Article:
• the rye every time you open the package container
  • the glasses as they move from dishwasher to cupboard,  every time you open cupboard door, and again when you take them out.
  • on the spoon you used to mix the flour and water, from dishwasher to drawer, every time the drawer is opened, and when you take it out.
  • if you wash dishes/glasses by hand, and let dishes sit in a drying rack, all sorts of gunk from the air is getting on the dishes.
  • the flour/water mixture even during the brief time it takes you to stir it.

Our atmosphere is not just nitrogen, oxygen, carbon dioxide, etc.  Our air is more like a soup of chemicals, bacteria, spores, viruses, dust, dust mites, particulate matter, water vapor, dried skin cells that flake off, dandruff, etc.

Granted, those whole rye berries came with a lot of their own wild yeast and bacteria.

Martin Crossley's picture
Martin Crossley

Great news, and I’m really pleased to hear you got it started so quickly. Much quicker than I managed... “jealous: moi?!”  :-)

Scientific opinion seems to be unanimous in the view that the microbes in SD starter come from the flour source - specifically from spores of organisms that live naturally on the outer layers of the grain. Spores floating around in the kitchen are not really so likely - although baker’s hands might be.

The only mild note of caution I’d sound at this point is whether such an early burst of activity corresponds to yeast, or to a gas producing bacterium such as leuconostoc ... it reminds me of the trials carried out by Debra Winks, as described in the outstanding post: http://www.thefreshloaf.com/node/10856/pineapple-juice-solution-part-1. Of course, you might have sidestepped that stage by acidifying the starter to suppress such interlopers :)

All the best, M

 

 

DanAyo's picture
DanAyo

Hi Martin. I was concerned about the early activity as being Leuconostoc in nature, but the starter never had a foul smell or taste. Yep, I taste my starters.

I didn't use Debra’s Pineapple Solution because my starters seldom (only once) have the bad bacteria problem.

Judging the outcome of the loaf and the taste of the bread, I can say for sure that the bad bacteria didn’t plague me.

4 days and 8 hours since inception the starter has just over quadrupled in rise in 5 hours at 82F. I know because I measure the actual volume of the glass. See image below.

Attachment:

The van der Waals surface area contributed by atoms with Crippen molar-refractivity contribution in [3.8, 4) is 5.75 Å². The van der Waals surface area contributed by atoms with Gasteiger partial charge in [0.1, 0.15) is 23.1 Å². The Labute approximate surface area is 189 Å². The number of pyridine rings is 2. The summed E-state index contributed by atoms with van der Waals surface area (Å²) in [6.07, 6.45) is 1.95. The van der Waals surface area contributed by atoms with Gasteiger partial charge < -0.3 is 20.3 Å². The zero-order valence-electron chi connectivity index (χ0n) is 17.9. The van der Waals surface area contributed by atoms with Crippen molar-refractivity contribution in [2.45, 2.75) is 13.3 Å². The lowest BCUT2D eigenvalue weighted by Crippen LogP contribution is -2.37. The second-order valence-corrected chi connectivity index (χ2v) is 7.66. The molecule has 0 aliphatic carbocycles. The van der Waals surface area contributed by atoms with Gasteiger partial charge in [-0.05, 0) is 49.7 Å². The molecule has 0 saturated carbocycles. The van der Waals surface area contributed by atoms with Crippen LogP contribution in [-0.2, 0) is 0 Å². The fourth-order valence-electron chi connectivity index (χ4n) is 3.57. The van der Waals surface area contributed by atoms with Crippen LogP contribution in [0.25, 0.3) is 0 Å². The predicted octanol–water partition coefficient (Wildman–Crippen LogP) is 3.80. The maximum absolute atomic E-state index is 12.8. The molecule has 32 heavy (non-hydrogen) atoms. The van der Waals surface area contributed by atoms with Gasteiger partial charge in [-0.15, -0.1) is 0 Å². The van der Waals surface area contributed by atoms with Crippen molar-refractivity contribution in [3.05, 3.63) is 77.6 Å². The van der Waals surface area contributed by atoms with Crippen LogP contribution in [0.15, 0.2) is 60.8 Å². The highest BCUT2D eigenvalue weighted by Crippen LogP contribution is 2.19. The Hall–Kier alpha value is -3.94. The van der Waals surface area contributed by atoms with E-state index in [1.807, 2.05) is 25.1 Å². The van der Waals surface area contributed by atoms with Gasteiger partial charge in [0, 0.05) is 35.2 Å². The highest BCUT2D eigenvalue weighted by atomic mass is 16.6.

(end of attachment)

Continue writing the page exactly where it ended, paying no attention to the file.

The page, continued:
The original level is carefully marked and so is the high water mark. Once the glass is empty the glass is tared on an accurate scale. In this case the water weight was 84 grams. Then to that amount of water an additional 84g of water is added. A “2x” marker is added, the another 84g and so on and so forth.

Martin Crossley's picture
Martin Crossley

Yeah - you can’t mistake that leuconostoc smell, can you?! Reminds me of when I had to keep my starter in the garage for a couple of weeks because my wife wouldn’t allow it in the house heh heh...  oh lah

breadyandwaiting's picture
breadyandwaiting

This is mindblowing! After accidentally drowning my starter in soapy water during an intended container transfer I've had to start over and am currently on day ~4 of the pineapple juice method.

I have the rye berries and proofer box and will give your method a go and see if I can't get back on track sooner. Thanks for sharing!

DanAyo's picture
DanAyo

Bready, since you have a proofer, the very beat thing you can do for your future starter is ferment warm. 80-82F would be great.

Also don’t feed the starter until it is ready. Stirring it once or twice a day is a good thing, especially if it hasn’t started to bubble. Wait to feed until the starter has risen as high as it will go and once it just begins to recede. That is the best time to give it more flour and water. Probably best to refresh 1 part starter + 1 part water + 1 part flour.

Don’t consider the starter above as a normal experience. For reasons unknown to me I got to be part a freak experience. The stars aligned and I guess I got lucky. Be patient and let to your starter dictate what it wants and needs.

Benito's picture
Benito

Wow Dan, that is incredible and goes against what new sourdough bakers are typically advised.  But the proof is that beautiful bread you baked with that new starter.

Benny

DanAyo's picture
DanAyo

I am in contact with Doc.Dough, Tom, aka OurCrumb, and Abe. The only other explanation that comes to mind is somehow commercial yeast inadvertently invaded the starter. I don’t see this happening, but want to rule it out. The actual bread didn’t have that “clean” CY flavor that is different from SD. But with results aa startling as this 2 day old starter (used to build a levain), testing is in order.

A sample of the starter is on it’s way to Doc. He will do some testing.

This starter is quadrupling. Today I’ll be mixing an Affordable. It will use a 0.3% CY kicker. I am hoping to duplicate the flavor of the last bake. The flavor was by far the best WW I’ve ever tasted. Will report on the CB.

DanAyo's picture
DanAyo

Doc has done quite a bit of testing on this starter. From what he writes me, it seems fine.

Mini Oven's picture
Mini Oven

it can happen.  It is just not everyone has the perfect set up conditions and therefore most starters take longer. 

mwilson's picture
mwilson

I think this post from Abe is relevant to this discussion: TFL://58556/what-say-you

Mini Oven's picture
Mini Oven

Maybe you got a great batch of rye.  Post the info on the package and we can compare to other fast starters this season.   

DanAyo's picture
DanAyo

I bought a 50 pound bad a couple of years ago from Bread Beckers. The information on the berries is very limited.

https://www.breadbeckers.com/store/pc/Rye-ORGANIC-50lbs-BAG-91p3063.htm